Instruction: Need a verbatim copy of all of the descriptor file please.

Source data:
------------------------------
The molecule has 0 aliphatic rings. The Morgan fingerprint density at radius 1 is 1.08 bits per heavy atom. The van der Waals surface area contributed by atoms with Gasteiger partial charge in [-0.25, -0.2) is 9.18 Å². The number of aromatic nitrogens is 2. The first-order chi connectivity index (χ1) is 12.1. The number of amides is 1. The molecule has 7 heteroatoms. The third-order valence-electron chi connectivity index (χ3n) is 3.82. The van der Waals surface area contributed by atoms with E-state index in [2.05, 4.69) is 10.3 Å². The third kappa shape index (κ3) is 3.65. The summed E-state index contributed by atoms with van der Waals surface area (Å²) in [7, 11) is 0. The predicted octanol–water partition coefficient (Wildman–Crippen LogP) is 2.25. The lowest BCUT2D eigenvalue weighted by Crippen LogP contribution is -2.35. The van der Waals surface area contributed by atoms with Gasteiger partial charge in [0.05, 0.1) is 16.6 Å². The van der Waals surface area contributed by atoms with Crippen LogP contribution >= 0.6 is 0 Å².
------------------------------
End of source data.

The molecule has 0 aliphatic rings. The Morgan fingerprint density at radius 1 is 1.08 bits per heavy atom. The van der Waals surface area contributed by atoms with Gasteiger partial charge in [-0.25, -0.2) is 9.18 Å². The number of aromatic nitrogens is 2. The first-order chi connectivity index (χ1) is 12.1. The number of amides is 1. The molecule has 7 heteroatoms. The third-order valence-electron chi connectivity index (χ3n) is 3.82. The van der Waals surface area contributed by atoms with E-state index in [2.05, 4.69) is 10.3 Å². The third kappa shape index (κ3) is 3.65. The summed E-state index contributed by atoms with van der Waals surface area (Å²) in [7, 11) is 0. The predicted octanol–water partition coefficient (Wildman–Crippen LogP) is 2.25. The lowest BCUT2D eigenvalue weighted by Crippen LogP contribution is -2.35. The van der Waals surface area contributed by atoms with Gasteiger partial charge in [0.05, 0.1) is 16.6 Å². The van der Waals surface area contributed by atoms with Crippen LogP contribution >= 0.6 is 0 Å².